Villages Of Portugal: Discover One Of The Best Kept Secrets From Portugal♦ The Historical Villages of Portugal are ancient urban centres with a foundation predating the Portuguese nation, located in the Beiras region and of great historical importance. They are usually erected in highlands, since they constituted centres of defence of the populations that settled there, even before the Roman denomination. They stand out for the military architecture since the majority is surrounded by walls and develops next to a castle. Secrets From Portugal will try to capture the essence of these villages, stay tuned.
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One of Portugal’s best-kept secrets is the centuries-old picturesque villages that are characteristic of the different regions of the country. From North to South there are hundreds of beautiful examples of classic and iconic villages that stand out as an excellent opportunity for a cultural trip and, within this illustrious group, we have to highlight seven places that will captivate you with their inert magic.
Reguengos De Monsaraz, Évora
In 1167, the village of Reguengos de Monsaraz was conquered from the Moors by Geraldo Sem Oavor, butt this conquest was only for a brief period of time. But after the definitive reconquest, in 1232m D. Sancho II donated the region to the Order of the Temple, for defence and repopulation. In 1276, D. Afonso III granted Monsaraz the status of “seat of the council”, which the village maintained until 1851. Within the village patrimony, we need to stand out the historic Fortifications, the Mother Church, built in the 18th century to replace the primitive church that was destroyed during the plague, the Castle of Monsaraz, the House of the Inquisition (one of the only ones in the country) and Pelourinho. The surrounding landscape allows us to dive into the past thanks to more than 150 megalithic monuments that store histories with more than 5.000 years.
Immortalized by the writer Miguel Torga as an “embryonic egg”, the Village of Piodão is a small but iconic haven in the middle of the Serra do Açor. Attracted by the freshness of the springs, the Lusitanian shepherds formed, in medieval times, a small town that they gave the name of Piodão Houses. Even though it was destroyed and currently there are no lo9nger any traces of it, there was at this stunning village a Monastery of Cistern which makes the origins of this place go back to the 16th century. In the landscape splashed with shale and blue, we can see the Mother Church, built in the 18th century, which cyndrilical tower topped by cones. As we wander in the alleys we find crosses on the door of the houses. These crosses are marks of the beliefs of the people of the village, who, with branches of laured tried to remove bad luck and bad weather.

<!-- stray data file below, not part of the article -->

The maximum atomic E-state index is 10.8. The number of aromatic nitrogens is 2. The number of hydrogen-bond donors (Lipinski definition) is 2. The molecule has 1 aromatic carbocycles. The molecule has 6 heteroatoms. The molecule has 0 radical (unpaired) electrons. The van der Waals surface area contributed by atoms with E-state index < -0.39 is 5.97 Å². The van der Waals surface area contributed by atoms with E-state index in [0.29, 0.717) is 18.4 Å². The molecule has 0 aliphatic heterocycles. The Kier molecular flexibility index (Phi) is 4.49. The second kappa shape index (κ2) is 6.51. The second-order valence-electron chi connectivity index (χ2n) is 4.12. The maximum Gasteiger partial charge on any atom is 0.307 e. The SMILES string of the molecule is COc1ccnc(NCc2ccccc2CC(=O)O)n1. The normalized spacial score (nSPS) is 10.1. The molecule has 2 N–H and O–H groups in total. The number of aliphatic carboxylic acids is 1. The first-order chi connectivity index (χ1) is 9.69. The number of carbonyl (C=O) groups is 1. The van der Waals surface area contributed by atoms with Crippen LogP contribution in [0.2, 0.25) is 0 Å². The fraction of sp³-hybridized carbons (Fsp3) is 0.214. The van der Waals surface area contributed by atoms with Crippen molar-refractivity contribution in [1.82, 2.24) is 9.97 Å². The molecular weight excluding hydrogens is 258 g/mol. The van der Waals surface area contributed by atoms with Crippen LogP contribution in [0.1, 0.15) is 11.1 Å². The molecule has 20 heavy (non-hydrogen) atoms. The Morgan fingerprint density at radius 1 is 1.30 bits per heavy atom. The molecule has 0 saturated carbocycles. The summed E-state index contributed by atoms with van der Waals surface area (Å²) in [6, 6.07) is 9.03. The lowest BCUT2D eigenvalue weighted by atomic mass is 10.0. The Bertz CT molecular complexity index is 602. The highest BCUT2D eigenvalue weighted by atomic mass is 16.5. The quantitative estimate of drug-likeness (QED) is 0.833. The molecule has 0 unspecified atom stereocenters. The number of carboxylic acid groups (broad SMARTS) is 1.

Adeia de Dornes, Ferreira do Zêzere
Dornes is located on a small peninsula surrounded by the river Zezere and the lake of Castelo de Bode. It was a Commendation of the Order of Christ, and King D. Manuel I gave it the charter of autonomy in 1513. This village was also the seat of the country until 1836. Of its patrimony, we stand out the church of Nossa Senhora do Prado that, according to tradition was founded by the Queen Saint Isabel in 1285, and the tower of Dornes, the mysterious and first pentagonal Templar tower in Portugal, an ex-libris of the region, built by the order of the Templars in the early thirteenth century. Also, worth noting is the wooden boat Abrangel, a boat with 3 boards, typical of this area of the river of Zezere, which has in Dornes the only shipyard and master that still builds them.